Aamer Hayat Bhandara (AHB): To ensure sound agricultural policy inclusion in the budget, the federal government approached experts through federal secretary of ministry for Food Security& Research (MNFS&R). The secretary shared proposals drafted by the government for evaluation while also requesting the panel of experts to share its own recommendations. To our surprise, the prime minister and relevant cabinet members held a very detailed discussion not only onour proposals, but also made time to listen to presentations on challenges faced by the sector. The federal government’s commitment to agricultural reform, improving productivity, and farmer uplift is a very encouraging sign for the stakeholders.

I had the opportunity to share multiple recommendations during these sessions. I believe quality output is dependent on access to quality input. Therefore, I laid emphasis on developing R&D expertise at the local level;on ensuring availability of quality seeds at prices significantly less than the superior imported variety. In addition to access to quality seeds, farmers also need fertilizers well within their severely constrained limit on investment. My recommendation is to decrease the spread of investment by eliminating the pressure of fertilizer purchase bundling. Currently, purchase of DAP is bundled with purchase of subsidized urea, regardless of farmer requirement. Fertilizer subsidy benefit is enjoyed by commercial large-scale players instead of millions of small-scale farmers in dire need. To ensure effectiveness, track and trace system should be enforced as the one currently being used by the Punjab Government to track dispatch of sugar from sugar mills to dealers. To ensure efficient use of resources, the use of solar technology for tube wells connected to green meters, along with net metering, is critical. The energy produced can be utilized by WAPDA, reducing country’s dependence on imported oil for power generation. For better focus on agricultural development across all major crops, it is important to leverage multinational companies’ interest and investment. The improvement we’ve witnessed across rice and maize has been a consequence in part of the private sector’s interest and spending across these crops.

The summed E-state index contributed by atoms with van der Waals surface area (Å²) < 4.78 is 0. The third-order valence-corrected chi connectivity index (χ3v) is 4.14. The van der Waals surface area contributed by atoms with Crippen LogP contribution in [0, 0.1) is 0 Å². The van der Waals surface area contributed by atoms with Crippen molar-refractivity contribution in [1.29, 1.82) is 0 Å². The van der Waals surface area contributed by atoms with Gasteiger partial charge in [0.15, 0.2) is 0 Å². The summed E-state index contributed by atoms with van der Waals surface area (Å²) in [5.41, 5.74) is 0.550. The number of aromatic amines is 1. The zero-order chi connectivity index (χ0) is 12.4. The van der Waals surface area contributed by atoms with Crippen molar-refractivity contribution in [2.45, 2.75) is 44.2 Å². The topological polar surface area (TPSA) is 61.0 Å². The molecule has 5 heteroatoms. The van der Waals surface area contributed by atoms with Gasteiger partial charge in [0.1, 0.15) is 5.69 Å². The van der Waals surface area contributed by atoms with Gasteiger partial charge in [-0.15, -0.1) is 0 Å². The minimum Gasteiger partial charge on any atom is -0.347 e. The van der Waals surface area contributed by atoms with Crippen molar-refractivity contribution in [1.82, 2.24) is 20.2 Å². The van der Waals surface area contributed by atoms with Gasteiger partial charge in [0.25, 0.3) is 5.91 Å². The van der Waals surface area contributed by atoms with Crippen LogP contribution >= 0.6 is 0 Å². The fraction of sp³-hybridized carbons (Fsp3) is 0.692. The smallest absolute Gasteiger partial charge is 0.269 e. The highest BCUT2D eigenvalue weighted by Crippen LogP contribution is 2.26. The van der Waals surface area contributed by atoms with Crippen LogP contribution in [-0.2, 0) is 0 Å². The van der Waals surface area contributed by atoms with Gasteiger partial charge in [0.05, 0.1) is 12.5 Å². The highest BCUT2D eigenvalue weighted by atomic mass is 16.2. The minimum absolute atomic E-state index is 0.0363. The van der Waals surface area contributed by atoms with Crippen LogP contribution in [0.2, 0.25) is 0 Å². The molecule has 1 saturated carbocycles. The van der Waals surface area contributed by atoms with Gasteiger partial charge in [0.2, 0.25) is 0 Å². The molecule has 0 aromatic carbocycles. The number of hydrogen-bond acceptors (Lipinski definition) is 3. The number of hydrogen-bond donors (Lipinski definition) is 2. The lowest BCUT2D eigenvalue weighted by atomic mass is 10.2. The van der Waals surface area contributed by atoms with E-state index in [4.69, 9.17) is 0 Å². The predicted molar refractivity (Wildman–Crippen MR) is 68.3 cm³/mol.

To address concerns regarding agility and value addition from the rural economy, I communicated my belief on strengthening the value chains across the farming system. Specifically, focus is warranted in enhancing the rural sector’s storage and packaging capability. Cold storage facilities utilizing solar panels can help prevent post-harvest losses. This avoidable loss will attract more agro-based processing units which will enable better control over inflation (more than one crop availability), create employment opportunities, strengthening the overall economic and social fabric of rural geographies. To encourage private sector investment in cold storage, tax exemptions on machine parts will be beneficial. These exemptions are already built into the budget proposals with respect to farm process mechanization and automation. For small farmers, a bulk of which represent agricultural output in Pakistan, this facility can help reduce risk, increase output, and improve ability to invest in better quality seeds and fertilizers thereby creating a self-fulfilling cycle of growth.